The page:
The four leading candidates for Atlanta mayor debated one another for the final time Sunday, and many of the attacks again targeted the front-runner, Councilwoman Mary Norwood.
City Council President Lisa Borders, Norwood, former state lawmaker Kasim Reed and Jesse Spikes, an attorney at the law firm McKenna, Long & Aldridge, dueled over ethics, party affiliation and which candidate's plan to combat crime can actually be funded.
The verbal jabs at Norwood began early. For example, Spikes asked Norwood why the council hasn't voted her to chair any committees during her nearly eight years on the legislative body.
"It was a system where you did not have a lot of control," Norwood said of committee chairs. She added that it was more productive for her to work with council members on key issues.
The biggest dispute during an hour-long debate on WSB-TV, which sponsored the event along with The Atlanta Journal-Constitution, came when Borders and Reed attacked Norwood over her political affiliation. State Democratic Party officials have sent several glossy fliers to voters in recent weeks accusing Norwood, who has described herself as a political independent, of being a Republican. Atlantans typically vote Democratic.
Norwood said she has voted for each Democratic presidential nominee since 1996, but said she went to a Republican Party convention in 1999 and never went back because of the "distasteful party politics" she said she saw there.
"We all know that I am not a Republican," she said. "We know [questions over her affiliation are] a way to divide the city."
Reed insisted Norwood's past votes in GOP primaries tell a different story about the candidate.
"I believe it shows a pattern of Ms. Norwood misleading the voters," he said.
Election Day is Tuesday, and the Atlanta mayor's race has become one of the most watched contests in the nation. The race also includes candidates Peter Brownlowe, Kyle Keyser and write-in candidates Tiffany Brown and Duke Lewis. Borders, Norwood, Reed and Spikes were invited based on how they're doing in the polls.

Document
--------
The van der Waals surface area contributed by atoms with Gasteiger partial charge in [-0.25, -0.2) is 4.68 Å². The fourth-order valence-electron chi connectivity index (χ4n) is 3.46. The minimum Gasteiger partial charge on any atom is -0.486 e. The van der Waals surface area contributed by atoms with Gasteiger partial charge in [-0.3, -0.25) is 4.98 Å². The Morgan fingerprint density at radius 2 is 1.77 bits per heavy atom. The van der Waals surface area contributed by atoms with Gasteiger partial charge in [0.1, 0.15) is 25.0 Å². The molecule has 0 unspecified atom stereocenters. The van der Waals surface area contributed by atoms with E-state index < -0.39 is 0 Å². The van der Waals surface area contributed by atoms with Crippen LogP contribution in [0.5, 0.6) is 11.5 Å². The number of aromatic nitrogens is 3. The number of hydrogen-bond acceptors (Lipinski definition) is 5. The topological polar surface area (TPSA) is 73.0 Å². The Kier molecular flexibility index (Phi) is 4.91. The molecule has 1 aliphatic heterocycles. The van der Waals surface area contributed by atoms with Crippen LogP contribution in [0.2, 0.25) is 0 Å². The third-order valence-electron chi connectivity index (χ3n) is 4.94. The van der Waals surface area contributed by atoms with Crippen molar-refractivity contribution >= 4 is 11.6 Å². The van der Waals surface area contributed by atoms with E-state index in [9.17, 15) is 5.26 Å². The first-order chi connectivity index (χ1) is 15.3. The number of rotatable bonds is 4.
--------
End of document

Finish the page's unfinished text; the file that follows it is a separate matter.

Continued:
Reed defended his plan to hire 750 police officers in his first term, although Borders and Spikes said it is not realistic. City officials say it will cost at least $64 million to hire and train that many officers. Reed has said he'll use some of the money from this year's $55 million property tax increase to pay for more police and collect about $20 million a year in fines and fees he says the city is leaving on the table.
Spikes and Reed differed over whether the next mayor can redirect that much money. Borders argued Reed's plan is not possible because the city's police academy can train no more than 175 officers a year. Reed countered it can train about 200.
"We need somebody who can actually do the math in this job," Borders said during her verbal sparring with Reed on the issue.
Borders said she would conduct a national search for a new police chief, but focus on local candidates. Norwood said she wants a chief who is familiar with the entire city. Reed said he'll focus on hiring a police chief who has experience fighting street gangs. Spikes said he'll conduct a national search for a new chief, but he also wants to hire a public safety director.
The current chief, Richard Pennington, has said he will leave office at the end of the year.
Ethics, an issue that has been discussed frequently in recent weeks, came up during the debate. Spikes reiterated his stance that he would not exclude McKenna, Long & Aldridge from bidding on city contracts, saying he won't play favorites as mayor. Reed accused Norwood of attempting to weaken the city's ethics guidelines by voting in 2006 in favor of allowing council members to receive gifts. Norwood shortly afterward said the city should return to the original guidelines, which it did.
Norwood and Spikes said they won't furlough any city workers. Borders and Reed committed that they would not furlough police officers and firefighters.
In interviews afterward, Reed said he supports outgoing Mayor Shirley Franklin's effort to get a seven-year lease extension with Delta Air Lines at the city-owned Hartsfield-Jackson International Airport approved by the council before she leaves office in early January. Borders said she would support getting the extension passed now if it proves financially beneficial to the city. Spikes said he'll "take whatever is on my plate in January." Norwood will support the extension if it's a great deal for the city, said campaign manager Roman Levit.
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